From precedent to precedent. "This agreement... shall come into force as soon as both Governments have ratified [it] and have satisfied each other accordingly." - Last clause of the Australia - N.Z. agreement signed at Canberra. Cartoon by Ted Scorfield published in the Bulletin on 2 February 1944.
During the San Francisco conference of April to June 1945 Australia was represented by Deputy Prime Minister Frank Forde and Minister for External Affairs, Herbert Evatt. Evatt became a dominant figure during the conference discussions, working hard to make Australia an active voice for the small powers. According to Evatt, in Australia's view 'the success of the Conference will be measured by one test. Will it bring into existence an organisation which will give to the peoples of the world a reasonable assurance of security from war and reasonable prospect of international action to secure social justice and economic advancement?' (7) While not able to influence the major countries to give up their power of veto, Evatt did have some success in altering the Charter to better reflect the concerns of the smaller powers.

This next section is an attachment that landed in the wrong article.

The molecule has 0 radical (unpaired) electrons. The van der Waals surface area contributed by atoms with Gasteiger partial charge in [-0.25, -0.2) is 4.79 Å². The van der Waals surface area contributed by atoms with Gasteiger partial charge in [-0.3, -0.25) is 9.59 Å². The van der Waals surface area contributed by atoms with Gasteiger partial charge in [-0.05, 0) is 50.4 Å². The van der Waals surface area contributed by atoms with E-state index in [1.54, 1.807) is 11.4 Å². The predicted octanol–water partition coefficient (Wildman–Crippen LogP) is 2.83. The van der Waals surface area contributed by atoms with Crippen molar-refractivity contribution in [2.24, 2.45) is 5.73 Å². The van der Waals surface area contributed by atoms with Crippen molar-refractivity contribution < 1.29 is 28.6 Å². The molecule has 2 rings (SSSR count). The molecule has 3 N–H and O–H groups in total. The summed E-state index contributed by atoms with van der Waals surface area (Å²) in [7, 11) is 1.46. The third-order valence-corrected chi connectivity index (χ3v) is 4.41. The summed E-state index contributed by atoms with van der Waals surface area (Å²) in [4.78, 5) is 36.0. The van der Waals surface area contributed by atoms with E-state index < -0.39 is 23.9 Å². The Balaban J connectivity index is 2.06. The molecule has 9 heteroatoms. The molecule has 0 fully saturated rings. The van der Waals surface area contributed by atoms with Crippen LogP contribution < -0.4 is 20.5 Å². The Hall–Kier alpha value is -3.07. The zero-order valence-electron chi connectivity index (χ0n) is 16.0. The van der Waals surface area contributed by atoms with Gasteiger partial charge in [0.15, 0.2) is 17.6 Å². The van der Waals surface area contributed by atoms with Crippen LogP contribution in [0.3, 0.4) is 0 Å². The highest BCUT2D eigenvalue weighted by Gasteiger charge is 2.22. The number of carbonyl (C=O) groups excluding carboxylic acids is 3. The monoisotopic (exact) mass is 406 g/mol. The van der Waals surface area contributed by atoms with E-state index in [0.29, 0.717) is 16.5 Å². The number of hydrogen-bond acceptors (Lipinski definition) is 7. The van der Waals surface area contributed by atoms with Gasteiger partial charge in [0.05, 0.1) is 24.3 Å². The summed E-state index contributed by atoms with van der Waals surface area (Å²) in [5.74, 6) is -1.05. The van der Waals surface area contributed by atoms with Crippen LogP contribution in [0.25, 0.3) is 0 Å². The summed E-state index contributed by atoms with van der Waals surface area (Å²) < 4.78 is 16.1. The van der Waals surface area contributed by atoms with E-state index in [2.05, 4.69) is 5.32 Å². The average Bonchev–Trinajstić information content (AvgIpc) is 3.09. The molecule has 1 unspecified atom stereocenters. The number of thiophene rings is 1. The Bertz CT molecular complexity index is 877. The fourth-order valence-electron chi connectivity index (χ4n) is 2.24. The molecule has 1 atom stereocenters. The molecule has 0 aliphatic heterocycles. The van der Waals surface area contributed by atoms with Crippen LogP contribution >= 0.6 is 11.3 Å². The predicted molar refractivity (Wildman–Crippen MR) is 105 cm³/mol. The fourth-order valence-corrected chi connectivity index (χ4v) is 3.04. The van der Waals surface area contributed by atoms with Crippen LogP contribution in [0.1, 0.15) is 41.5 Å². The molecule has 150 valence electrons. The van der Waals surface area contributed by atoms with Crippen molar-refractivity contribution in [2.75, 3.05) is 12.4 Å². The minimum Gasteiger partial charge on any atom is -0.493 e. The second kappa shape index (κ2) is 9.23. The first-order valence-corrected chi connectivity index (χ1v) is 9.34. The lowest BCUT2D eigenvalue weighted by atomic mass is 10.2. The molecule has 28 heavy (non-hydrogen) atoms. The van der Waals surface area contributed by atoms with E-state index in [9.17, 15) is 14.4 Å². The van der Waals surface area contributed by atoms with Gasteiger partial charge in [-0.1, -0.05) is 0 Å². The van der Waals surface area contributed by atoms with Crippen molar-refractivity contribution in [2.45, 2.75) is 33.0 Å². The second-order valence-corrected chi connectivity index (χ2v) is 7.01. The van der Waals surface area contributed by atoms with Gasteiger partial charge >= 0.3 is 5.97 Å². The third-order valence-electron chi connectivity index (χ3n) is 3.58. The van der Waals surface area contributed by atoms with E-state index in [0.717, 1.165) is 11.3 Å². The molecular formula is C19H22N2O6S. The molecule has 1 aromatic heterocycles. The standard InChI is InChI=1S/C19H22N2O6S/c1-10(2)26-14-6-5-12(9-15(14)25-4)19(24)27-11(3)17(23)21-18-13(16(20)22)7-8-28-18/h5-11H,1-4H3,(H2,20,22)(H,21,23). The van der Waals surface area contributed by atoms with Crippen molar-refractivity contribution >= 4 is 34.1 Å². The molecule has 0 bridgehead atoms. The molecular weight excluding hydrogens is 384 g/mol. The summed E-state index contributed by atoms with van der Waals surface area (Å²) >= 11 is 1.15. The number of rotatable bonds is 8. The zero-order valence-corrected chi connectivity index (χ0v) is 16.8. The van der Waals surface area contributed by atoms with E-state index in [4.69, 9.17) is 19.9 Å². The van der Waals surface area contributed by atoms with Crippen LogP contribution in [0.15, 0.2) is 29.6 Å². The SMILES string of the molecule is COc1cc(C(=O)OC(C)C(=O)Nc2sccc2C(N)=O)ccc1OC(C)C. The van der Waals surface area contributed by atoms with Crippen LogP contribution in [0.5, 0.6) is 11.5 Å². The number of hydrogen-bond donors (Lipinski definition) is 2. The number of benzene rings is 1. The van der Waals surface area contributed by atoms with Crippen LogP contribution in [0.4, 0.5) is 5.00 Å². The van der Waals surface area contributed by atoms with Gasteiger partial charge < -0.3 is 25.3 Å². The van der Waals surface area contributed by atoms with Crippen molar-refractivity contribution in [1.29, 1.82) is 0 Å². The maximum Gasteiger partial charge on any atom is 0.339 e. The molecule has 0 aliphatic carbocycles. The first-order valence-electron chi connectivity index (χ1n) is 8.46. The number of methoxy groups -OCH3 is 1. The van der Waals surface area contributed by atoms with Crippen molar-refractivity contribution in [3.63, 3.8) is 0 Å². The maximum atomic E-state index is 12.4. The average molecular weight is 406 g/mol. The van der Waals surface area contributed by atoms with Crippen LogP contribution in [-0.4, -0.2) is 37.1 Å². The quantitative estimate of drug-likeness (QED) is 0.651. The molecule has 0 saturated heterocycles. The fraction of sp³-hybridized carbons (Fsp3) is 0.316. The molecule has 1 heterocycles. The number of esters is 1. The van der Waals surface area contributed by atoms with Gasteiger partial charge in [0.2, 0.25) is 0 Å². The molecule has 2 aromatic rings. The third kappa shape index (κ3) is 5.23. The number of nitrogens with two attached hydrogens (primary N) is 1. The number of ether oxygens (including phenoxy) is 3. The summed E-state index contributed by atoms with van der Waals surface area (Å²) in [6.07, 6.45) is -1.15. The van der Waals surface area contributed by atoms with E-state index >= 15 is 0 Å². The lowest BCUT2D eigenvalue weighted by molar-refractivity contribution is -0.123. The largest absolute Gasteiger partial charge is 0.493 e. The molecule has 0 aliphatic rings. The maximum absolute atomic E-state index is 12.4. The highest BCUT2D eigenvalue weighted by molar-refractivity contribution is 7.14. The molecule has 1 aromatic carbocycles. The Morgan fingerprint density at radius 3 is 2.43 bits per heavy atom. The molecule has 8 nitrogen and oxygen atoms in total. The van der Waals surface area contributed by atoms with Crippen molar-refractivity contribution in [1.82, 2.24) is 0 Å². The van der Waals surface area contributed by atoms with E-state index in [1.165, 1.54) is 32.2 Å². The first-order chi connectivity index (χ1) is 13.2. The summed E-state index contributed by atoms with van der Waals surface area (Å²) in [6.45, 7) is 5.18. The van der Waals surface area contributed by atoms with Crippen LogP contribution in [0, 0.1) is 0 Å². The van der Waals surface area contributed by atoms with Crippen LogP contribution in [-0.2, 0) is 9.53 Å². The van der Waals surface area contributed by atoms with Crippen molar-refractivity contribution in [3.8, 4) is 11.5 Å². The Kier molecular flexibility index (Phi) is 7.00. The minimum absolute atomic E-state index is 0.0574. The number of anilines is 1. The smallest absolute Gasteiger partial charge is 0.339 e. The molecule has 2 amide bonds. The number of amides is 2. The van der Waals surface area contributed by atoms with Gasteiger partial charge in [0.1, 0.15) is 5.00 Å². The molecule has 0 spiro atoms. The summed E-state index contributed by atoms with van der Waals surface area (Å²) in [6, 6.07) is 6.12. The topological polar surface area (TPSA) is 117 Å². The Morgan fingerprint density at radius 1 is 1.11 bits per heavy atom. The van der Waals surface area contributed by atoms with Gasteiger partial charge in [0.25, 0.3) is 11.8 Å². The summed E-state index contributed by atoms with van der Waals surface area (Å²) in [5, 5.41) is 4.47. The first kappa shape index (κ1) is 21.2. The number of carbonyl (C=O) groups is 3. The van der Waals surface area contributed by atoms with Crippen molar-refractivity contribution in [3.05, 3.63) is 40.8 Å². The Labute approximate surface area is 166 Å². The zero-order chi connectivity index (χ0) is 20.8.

The resulting United Nations Charter was signed by 50 countries at San Francisco on 26 June 1945 and came into force on 24 October 1945, after it had been ratified by a majority of signatory countries and the permanent members of the Security Council. In 1948 Evatt became President of the General Assembly of the United Nations, an appointment which brought much prestige to Australia.
Veto Power. "The Persian delegation to the U.N.O.
has appealed to the General Assembly against 'the interference of
the Soviet Union, through its officials and armed forces, in the
internal affairs of Persia,' and asked it to 'bring the matter to
the attention of the Security Council,' of which our Mr. Makin is
first chairman." "Now I'm telling you this has got to be a
no-decision bout - or else."